National Volunteer Week: Vinnies celebrates their vast cohort of young vollies

It’s National Volunteer Week in Australia and St Vincent de Paul is celebrating the 60,000 volunteer members who are “the backbone of the Society”. And this year, the organisation is putting a special focus on the enormous cohort of young vollies in their ranks.

National President, Claire Victory has thanked all Vinnies volunteers for their vital role bringing dignity and hope to so many people who experience disadvantage in the face of drought, fire, floods and pandemic.

“This year in particular, we recognise the role of young volunteers – that often unsung cohort of 28,500 people under the age of 40 – who make up more than a third of our volunteer base,” she said.

“This year in particular, we recognise the role of young volunteers – that often unsung cohort of 28,500 people under the age of 40…” Clare Victory, National President, St Vincent de Paul Society

“Young people from primary school age to their late 30s are in our shops, in our soup vans, talking to people experiencing isolation and disadvantage, and taking up senior leadership roles,” says Jacob Miller, National Vice President of Youth for the St Vincent de Paul Society in Australia.

“Nationally, seven of our advisory committees are led by young people, with more than 60 individuals shaping how our organisation responds to public policy challenges of the day. Young people are not the future of the [St Vincent de Paul] Society, they are the here and now – without their contribution Vinnies Australia would be a very different organisation.”

Frederic Ozanam, founder of the St Vincent de Paul Society. Source: www.vinnies.org.au. Born in French-occupied Milan on 23 April, 1813, young Spaniard Ozanam founded St Vincents in 1833 in Paris, when he was a university student.

Frederic Ozanam, founder of the St Vincent de Paul Society. Source: www.vinnies.org.au.

Victory said young people are able to lead new ways of responding to local community needs, particularly in the face of crises such as the COVID-19 pandemic and bushfires, flood and other natural disasters.

When some talk about young people in Australian contemporary society, the words “volunteer spirit” rarely appear. But Vinnies sees young people serving those less fortunate every day. Even more impressively, this has always been the case, even in the earliest days of the charity’s formation.

“The past 12 months have showcased the adaptability, innovation and forward-thinking spirit of our young people – and their connection to the founder’s mission to make positive change, even in the face of significant challenges,” she said.

Young people are not the future of the [St Vincent de Paul] Society, they are the here and now

“A young Frédéric Ozanam founded the Society on his 20th birthday and that spirit of youth is thriving in the Society today.”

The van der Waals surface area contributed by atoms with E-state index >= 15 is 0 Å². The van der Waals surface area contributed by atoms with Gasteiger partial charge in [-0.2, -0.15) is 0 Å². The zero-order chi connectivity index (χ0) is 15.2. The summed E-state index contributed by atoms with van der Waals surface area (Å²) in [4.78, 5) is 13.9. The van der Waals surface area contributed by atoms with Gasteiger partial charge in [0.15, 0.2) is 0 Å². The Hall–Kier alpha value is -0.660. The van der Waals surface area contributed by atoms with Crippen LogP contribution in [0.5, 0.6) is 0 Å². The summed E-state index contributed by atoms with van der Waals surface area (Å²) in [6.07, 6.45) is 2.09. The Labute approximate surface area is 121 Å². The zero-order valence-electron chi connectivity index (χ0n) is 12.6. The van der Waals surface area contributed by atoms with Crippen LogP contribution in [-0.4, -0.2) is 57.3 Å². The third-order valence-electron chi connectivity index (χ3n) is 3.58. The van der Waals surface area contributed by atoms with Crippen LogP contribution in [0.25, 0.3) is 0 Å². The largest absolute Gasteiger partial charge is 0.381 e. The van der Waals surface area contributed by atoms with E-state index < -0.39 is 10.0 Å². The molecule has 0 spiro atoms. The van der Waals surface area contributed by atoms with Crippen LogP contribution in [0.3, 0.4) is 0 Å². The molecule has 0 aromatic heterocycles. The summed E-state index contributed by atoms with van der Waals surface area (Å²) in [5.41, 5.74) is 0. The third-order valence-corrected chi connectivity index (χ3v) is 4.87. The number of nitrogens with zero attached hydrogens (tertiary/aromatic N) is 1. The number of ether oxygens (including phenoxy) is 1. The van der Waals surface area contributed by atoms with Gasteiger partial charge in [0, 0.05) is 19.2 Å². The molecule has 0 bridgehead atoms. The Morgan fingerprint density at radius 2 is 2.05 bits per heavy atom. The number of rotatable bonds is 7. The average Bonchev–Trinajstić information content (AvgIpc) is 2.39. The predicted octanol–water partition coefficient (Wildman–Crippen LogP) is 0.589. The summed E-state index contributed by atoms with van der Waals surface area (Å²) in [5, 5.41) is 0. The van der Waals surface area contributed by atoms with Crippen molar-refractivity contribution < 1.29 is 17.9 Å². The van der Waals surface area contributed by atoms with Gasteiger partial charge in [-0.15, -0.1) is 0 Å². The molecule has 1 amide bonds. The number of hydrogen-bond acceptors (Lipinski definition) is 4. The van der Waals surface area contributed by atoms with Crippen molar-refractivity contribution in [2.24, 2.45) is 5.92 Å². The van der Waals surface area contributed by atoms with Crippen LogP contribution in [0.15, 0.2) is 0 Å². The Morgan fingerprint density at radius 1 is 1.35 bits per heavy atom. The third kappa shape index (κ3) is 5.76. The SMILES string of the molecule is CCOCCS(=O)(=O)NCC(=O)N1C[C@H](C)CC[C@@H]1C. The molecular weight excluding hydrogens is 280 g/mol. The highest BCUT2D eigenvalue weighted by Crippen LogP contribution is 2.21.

Born in French-occupied Milan on 23 April, 1813, young Spaniard Ozanam founded St Vincents in 1833 in Paris, when he was a university student. Ozanam was inspired by the legacy of the famous French saint of the poor, and decided to name the Society after him.

Having had to walk through the poorer suburbs on his way to university lectures each day, Ozanam became deeply moved at the hopeless state of families left without the support of their breadwinners after an epidemic of cholera swept through Paris in 1832. Up to 1200 people were killed each day.

Yet it was reportedly “the taunt of an anti-religious opponent in a debating society founded by the students that stung him to action”.

“You are right, Ozanam, when you speak of the past!” his opponents jeered. “In former times Christianity worked wonders, but what is it doing for mankind now? And you, who pride yourself on your Catholicity, what are you doing now for the poor? Show us your works.”

So, on April 23, 1833, Ozanam and friends met together to discuss how they could assist the poor.

Their first deliberate act of service happened after the meeting when Ozanam and his flatmate took the remainder of their winter wood supply and gave it to a widow. The group adopted the name The Society of St Vincent de Paul,after the Catholic Patron Saint of Christian Charity.

Together, they sought the wisdom of Sister Rosalie Rendu, a Daughter of Charity who was visiting poorer families, and met weekly to plan how they would serve.

On September 8, 1853, 40-year-old Ozanam died of consumption, having given two decades of service to others.
Today, St Vincent de Paul’s Society in Australia consists of 60,000 members and volunteers who operate on the ground, through more than 1,000 groups located in local communities across the country.

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